See also: Hope

EnglishEdit

PronunciationEdit

Etymology 1Edit

From Middle English hopen, from Old English hopian (hope), from Proto-West Germanic *hopōn, further etymology unclear.

VerbEdit

hope (third-person singular simple present hopes, present participle hoping, simple past and past participle hoped)

  1. (intransitive, transitive) To want something to happen, with a sense of expectation that it might.
    I hope everyone enjoyed the meal.
    I am still hoping that all will turn out well.
    • 1918, W[illiam] B[abington] Maxwell, chapter X, in The Mirror and the Lamp, Indianapolis, Ind.: The Bobbs-Merrill Company, OCLC 4293071:
      He looked round the poor room, at the distempered walls, and the bad engravings in meretricious frames, the crinkly paper and wax flowers on the chiffonier; and he thought of a room like Father Bryan's, with panelling, with cut glass, with tulips in silver pots, such a room as he had hoped to have for his own.
    • 1961 October, “The winter timetables of British Railways: Southern Region”, in Trains Illustrated, page 593:
      It is to be hoped that some corresponding smartening up of these other schedules may be expected before long.
    • 2013 June 8, “Obama goes troll-hunting”, in The Economist, volume 407, number 8839, page 55:
      The solitary, lumbering trolls of Scandinavian mythology would sometimes be turned to stone by exposure to sunlight. Barack Obama is hoping that several measures announced on June 4th will have a similarly paralysing effect on their modern incarnation, the patent troll.
  2. To be optimistic; be full of hope; have hopes.
  3. (intransitive) To place confidence; to trust with confident expectation of good; usually followed by in.
  4. (transitive, dialectal, nonstandard) To wish.
    I hope you all the best.
Usage notesEdit
Derived termsEdit
TranslationsEdit
See alsoEdit

Etymology 2Edit

From Middle English hope, from Old English hopa (hope, expectation), from the same source as the verb hope.

NounEdit

hope (countable and uncountable, plural hopes)

  1. (countable or uncountable) The feeling of trust, confidence, belief or expectation that something wished for can or will happen.
    • 1913, Joseph C. Lincoln, chapter 3, in Mr. Pratt's Patients:
      My hopes wa'n't disappointed. I never saw clams thicker than they was along them inshore flats. I filled my dreener in no time, and then it come to me that 'twouldn't be a bad idee to get a lot more, take 'em with me to Wellmouth, and peddle 'em out.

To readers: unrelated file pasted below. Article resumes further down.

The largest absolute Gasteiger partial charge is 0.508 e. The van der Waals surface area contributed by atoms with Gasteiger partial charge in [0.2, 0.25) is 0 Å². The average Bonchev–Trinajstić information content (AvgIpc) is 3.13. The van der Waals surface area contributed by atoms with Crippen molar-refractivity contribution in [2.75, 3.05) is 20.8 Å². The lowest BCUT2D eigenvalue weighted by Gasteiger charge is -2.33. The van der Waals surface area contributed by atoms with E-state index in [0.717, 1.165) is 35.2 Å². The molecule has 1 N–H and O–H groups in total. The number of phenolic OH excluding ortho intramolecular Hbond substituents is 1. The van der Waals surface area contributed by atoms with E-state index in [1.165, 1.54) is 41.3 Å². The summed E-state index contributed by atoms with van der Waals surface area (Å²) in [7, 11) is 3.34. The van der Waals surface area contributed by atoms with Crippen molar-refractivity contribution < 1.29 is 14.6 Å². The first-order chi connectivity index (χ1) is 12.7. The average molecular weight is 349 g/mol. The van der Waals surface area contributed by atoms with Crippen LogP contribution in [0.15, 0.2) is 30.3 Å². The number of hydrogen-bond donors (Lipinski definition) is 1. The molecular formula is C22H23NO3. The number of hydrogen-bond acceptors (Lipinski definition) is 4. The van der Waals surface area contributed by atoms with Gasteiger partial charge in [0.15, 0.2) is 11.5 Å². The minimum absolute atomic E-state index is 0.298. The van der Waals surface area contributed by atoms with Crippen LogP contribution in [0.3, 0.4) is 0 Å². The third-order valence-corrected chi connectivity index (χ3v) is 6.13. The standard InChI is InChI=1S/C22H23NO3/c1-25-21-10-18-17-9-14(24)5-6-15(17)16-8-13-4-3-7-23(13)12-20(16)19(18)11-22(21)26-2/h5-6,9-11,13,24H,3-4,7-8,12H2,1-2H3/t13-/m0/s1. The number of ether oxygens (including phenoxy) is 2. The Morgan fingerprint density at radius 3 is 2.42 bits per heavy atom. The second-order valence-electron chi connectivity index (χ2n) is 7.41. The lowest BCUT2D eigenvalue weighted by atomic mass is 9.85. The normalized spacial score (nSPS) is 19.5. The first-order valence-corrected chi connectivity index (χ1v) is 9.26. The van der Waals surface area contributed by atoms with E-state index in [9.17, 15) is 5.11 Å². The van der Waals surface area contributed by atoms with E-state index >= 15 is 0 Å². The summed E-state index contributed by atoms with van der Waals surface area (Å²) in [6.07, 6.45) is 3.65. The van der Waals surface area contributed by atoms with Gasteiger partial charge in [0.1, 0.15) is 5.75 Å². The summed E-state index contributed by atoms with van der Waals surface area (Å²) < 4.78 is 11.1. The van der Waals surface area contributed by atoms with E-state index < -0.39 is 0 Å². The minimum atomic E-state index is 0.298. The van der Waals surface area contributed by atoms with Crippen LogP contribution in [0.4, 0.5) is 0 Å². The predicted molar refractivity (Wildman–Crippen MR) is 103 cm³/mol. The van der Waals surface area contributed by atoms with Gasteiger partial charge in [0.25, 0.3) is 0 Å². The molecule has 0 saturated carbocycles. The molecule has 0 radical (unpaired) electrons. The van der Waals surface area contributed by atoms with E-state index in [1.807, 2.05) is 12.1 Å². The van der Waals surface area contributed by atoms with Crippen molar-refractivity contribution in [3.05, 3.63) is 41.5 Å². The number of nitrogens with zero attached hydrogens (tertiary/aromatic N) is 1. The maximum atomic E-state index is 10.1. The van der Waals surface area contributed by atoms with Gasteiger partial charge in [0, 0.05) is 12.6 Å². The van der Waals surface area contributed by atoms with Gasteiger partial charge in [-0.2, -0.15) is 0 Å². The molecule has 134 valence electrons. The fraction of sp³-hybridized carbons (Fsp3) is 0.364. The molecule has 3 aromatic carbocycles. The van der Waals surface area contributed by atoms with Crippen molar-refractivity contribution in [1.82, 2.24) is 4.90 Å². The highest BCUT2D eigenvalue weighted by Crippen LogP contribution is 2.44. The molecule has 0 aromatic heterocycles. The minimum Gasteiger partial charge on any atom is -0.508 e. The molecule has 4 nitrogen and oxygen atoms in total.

I still have some hope that I can get to work on time.
    After losing my job, there's no hope of being able to afford my world cruise.
    There is still hope that we can find our missing cat.
  2. (countable) The actual thing wished for.
  3. (countable) A person or thing that is a source of hope.
    We still have one hope left: my roommate might see the note I left on the table.
  4. (Christianity, uncountable) The virtuous desire for future good.
Derived termsEdit
Related termsEdit
TranslationsEdit
The translations below need to be checked and inserted above into the appropriate translation tables. See instructions at Wiktionary:Entry layout § Translations.

Etymology 3Edit

From Middle English hope (a valley), from Old English hōp (found only in placenames). More at hoop.

NounEdit

hope (plural hopes)

  1. (Northern England, Scotland) A hollow; a valley, especially the upper end of a narrow mountain valley when it is nearly encircled by smooth, green slopes; a combe.

Etymology 4Edit

From Icelandic hóp (a small bay or inlet). Cognate with English hoop.

NounEdit

hope (plural hopes)

  1. A sloping plain between mountain ridges.
  2. (Scotland) A small bay; an inlet; a haven.

Part or all of this entry has been imported from the 1913 edition of Webster’s Dictionary, which is now free of copyright and hence in the public domain. The imported definitions may be significantly out of date, and any more recent senses may be completely missing.
(See the entry for hope in
Webster’s Revised Unabridged Dictionary, G. & C. Merriam, 1913)

AnagramsEdit


DutchEdit

PronunciationEdit

VerbEdit

hope

  1. (archaic) singular present subjunctive of hopen

MaoriEdit

NounEdit

hope

  1. waist
  2. hip (ringa hope)

Middle EnglishEdit

Alternative formsEdit

EtymologyEdit

From Old English hopa.

PronunciationEdit

NounEdit

hope (plural hopes)

  1. trust, confidence; wishful desire; expectation

DescendantsEdit

  • English: hope
  • Yola: hopes (plural)

ReferencesEdit


ShonaEdit

EtymologyEdit

From the root of Common Bantu *dʊ̀kópè, whence also chikope (eyelid).

NounEdit

hópé class 10

  1. sleep

West FrisianEdit

PronunciationEdit

NounEdit

hope n (no plural)

  1. Alternative form of hoop